Associate Professor of Epidemiology
Racial and socioeconomic disparities in the incidence and mortality of various forms of cancer continue to be strong in the United States. The same is true for many other chronic diseases as well as premature mortality. The main focus of my research concerns unraveling the many yet-to-be-identified contributors to these disparities.
I am currently Principal Investigator of the Southern Community Cohort Study (SCCS), a large, NCI-funded prospective cohort study of over 85,000 residents of the southeastern US. Most of my work is based within this cohort. I have particular interests in engaging underserved populations in research and in the effects of vitamin D, nutrition, chronic infections, stress, and socioeconomic deprivation on cancer risk. I believe the microbiome also holds significant promise in addressing unanswered questions about cancer risk and possibly cancer disparities and am working towards assessing methods for collecting (and using stored frozen) biological specimens for microbiome profiling within cohort studies.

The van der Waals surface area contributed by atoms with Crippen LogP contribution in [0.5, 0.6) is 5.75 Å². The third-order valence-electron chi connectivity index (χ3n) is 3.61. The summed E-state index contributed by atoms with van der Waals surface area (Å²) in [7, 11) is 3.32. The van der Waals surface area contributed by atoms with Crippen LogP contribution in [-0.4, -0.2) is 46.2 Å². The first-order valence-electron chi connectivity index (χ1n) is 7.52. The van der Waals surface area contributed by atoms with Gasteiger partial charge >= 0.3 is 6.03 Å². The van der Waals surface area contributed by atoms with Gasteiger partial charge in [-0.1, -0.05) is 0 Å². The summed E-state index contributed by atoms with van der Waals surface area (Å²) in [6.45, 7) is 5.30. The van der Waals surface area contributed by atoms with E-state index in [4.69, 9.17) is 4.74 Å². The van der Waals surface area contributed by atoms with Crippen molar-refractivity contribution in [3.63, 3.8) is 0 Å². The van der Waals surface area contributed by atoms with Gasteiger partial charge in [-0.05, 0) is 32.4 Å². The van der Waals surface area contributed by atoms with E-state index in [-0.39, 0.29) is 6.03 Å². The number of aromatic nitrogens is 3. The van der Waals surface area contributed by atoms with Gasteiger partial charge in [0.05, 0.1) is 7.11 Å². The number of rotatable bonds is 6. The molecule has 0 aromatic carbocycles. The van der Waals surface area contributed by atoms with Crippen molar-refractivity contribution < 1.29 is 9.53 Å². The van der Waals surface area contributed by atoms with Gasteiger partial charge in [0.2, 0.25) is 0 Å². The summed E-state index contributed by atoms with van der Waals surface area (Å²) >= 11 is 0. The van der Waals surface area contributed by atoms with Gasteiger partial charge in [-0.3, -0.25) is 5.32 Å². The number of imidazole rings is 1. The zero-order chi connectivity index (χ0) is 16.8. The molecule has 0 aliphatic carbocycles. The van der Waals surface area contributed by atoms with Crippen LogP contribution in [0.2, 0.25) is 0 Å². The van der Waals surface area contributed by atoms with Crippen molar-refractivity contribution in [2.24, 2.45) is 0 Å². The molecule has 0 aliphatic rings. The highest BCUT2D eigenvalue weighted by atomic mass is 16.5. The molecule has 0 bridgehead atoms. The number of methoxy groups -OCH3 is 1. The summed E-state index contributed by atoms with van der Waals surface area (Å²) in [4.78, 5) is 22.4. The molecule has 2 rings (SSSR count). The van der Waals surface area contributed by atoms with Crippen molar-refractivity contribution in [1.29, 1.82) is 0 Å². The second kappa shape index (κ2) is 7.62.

I also have strong interests in issues related to reproductive health and have conducted investigations on various types of adverse pregnancy outcomes among childhood cancer survivors in relation to chemotherapy and organ-specific radiotherapy doses they received in their past.
ScD, 1998, Harvard School of Public Health
ScM, 1996, Harvard School of Public Health
BS, 1990, University of Pennsylvania
Member, Cancer Epidemiology Program, Dana-Farber/Harvard Cancer Center
Member, Cancer Risk and Disparities Program, Dana-Farber/Harvard Cancer Center
Adjunct Research Associate Professor of Medicine, Vanderbilt University